Most dietary iron is in the Fe3⫹ form. Before absorp- infants receiving ventilation and blood transfusions are
tion, dietary Fe3⫹ must be reduced to Fe2⫹, which seems considered more likely to show evidence of iron-induced
to occur at the apical surface of the enterocytes by fer- oxidative damage than older infants.25 The postulated
roxidase enzymes such as cytochrome b.1 Once reduced protective effect of breast milk may be related to the
to the ferrous form, the Fe2⫹ is transported into the presence of lactoferrin.26 Lactoferrin is able to bind free
enterocytes by DMT-1. This carrier transports other di- iron and consequently limit the absorption of dietary
valent metal ions such as Cu2⫹ and Zn2⫹. The trans- iron and reduce the incidence of iron-induced oxidative
porter also requires protons (H⫹) to act as cotransported stress. Breastfed infants has significantly higher total
ions with the Fe2⫹.15 Consequently, the carrier is partic- antioxidant capacity and significantly lower oxidative
ularly active in the proximal duodenum, where it en- stress index.27 There is also a positive correlation be-
counters acidic chyme leaving the stomach. The iron tween a marker of oxidative stress (total peroxide) and
transported into the cell by DMT-1 then enters a pool of plasma iron levels and a negative correlation between
iron referred to as the intracellular or “labile” pool. The total antioxidant capacity and plasma iron. These find-
identity of this pool is unclear but probably involves the ings are considered to be a result of the iron-chelating
binding of iron to cellular proteins such as ferritin or property of lactoferrin in breast milk.
other iron-binding molecules. Ultimately, the iron is In addition to acting as an iron chelator in the gut,
transported across the basolateral border of the entero- lactoferrin has also been proposed as a means of trans-
cyte by the specific carrier ferroportin. Ferroportin is porting iron from the gut in neonatal mice via the lac-
essential for iron absorption and may be regulated by the toferrin receptor present on the apical border of entero-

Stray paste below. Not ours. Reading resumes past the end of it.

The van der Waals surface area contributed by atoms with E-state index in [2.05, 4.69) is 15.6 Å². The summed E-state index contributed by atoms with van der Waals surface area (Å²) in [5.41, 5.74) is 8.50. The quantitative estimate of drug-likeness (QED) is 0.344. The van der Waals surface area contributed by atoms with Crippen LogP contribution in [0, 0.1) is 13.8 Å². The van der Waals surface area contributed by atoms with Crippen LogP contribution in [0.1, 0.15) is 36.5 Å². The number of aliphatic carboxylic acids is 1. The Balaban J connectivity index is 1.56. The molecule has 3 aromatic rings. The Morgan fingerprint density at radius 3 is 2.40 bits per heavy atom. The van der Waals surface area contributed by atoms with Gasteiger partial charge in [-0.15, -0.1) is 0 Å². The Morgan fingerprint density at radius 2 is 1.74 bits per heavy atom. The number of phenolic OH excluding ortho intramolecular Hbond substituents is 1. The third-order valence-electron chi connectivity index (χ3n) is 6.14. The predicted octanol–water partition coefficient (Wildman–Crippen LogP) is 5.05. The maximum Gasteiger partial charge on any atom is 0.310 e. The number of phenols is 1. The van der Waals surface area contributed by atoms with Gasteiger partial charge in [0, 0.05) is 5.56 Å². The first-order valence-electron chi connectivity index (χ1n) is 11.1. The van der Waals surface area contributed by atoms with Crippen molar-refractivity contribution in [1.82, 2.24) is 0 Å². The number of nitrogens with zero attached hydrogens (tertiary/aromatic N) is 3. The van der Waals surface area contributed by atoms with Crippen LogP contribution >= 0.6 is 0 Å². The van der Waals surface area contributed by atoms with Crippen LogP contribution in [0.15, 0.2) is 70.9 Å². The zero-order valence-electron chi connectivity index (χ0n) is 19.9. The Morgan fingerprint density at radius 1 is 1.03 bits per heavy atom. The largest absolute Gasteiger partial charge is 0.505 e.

iron-regulating peptide hepcidin. The transported Fe2⫹ cytes.28 This transport mechanism, which seems to be
is then oxidized to Fe3⫹ by the ferroxidase enzyme hep- responsive to iron needs,29 could potentially help to limit
haestin, which converts the iron to a form that can bind the influence of dietary iron deficiency during the period
to transferrin for transportation within the circulation.1 in which DMT-1 is poorly responsive to iron require-
Hephaestin is structurally and functionally similar to the ment. However, lactoferrin seems to enhance iron ab-
serum ferrireductase enzyme ceruloplasmin,16 which sorption in newborn calves only when fully saturated
also might have a role to play in gut Fe3⫹ oxidation.17 In with iron30; this would be unlikely to occur if luminal
contrast to the effects on ferroportin, hephaestin expres- iron level was low. Also, neonatal mice rendered lacto-
sion does not seem to be well regulated by iron status.16 ferrin deficient by knocking out the gene that expresses
It is generally considered that rat pups and healthy lactoferrin showed no evidence of reduced intestinal
term human infants are born with reasonable iron stores iron uptake,31 and transgenic mice overproducing lacto-

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ferrin did not increase the hemoglobin levels in their tory distress are likely to experience periods of hypoxia,
suckling neonates except at very high maternal dietary which puts the erythrocyte at risk.45 Erythrocytes are
iron intake.32 It is possible that lactoferrin acts mainly as also susceptible to oxidative damage, which could lead to
an iron chelator in neonatal gut but when fully saturated hemolytic iron loss. The membrane lipid composition of
with iron it may contribute to gut iron transport. erythrocytes renders the erythrocyte susceptible to lipid
Unlike the situation in the gut, liver DMT1 gene ex- peroxidation.45 Because premature infants have lower
pression in early infancy has been shown to increase antioxidant protection than older infants and show ev-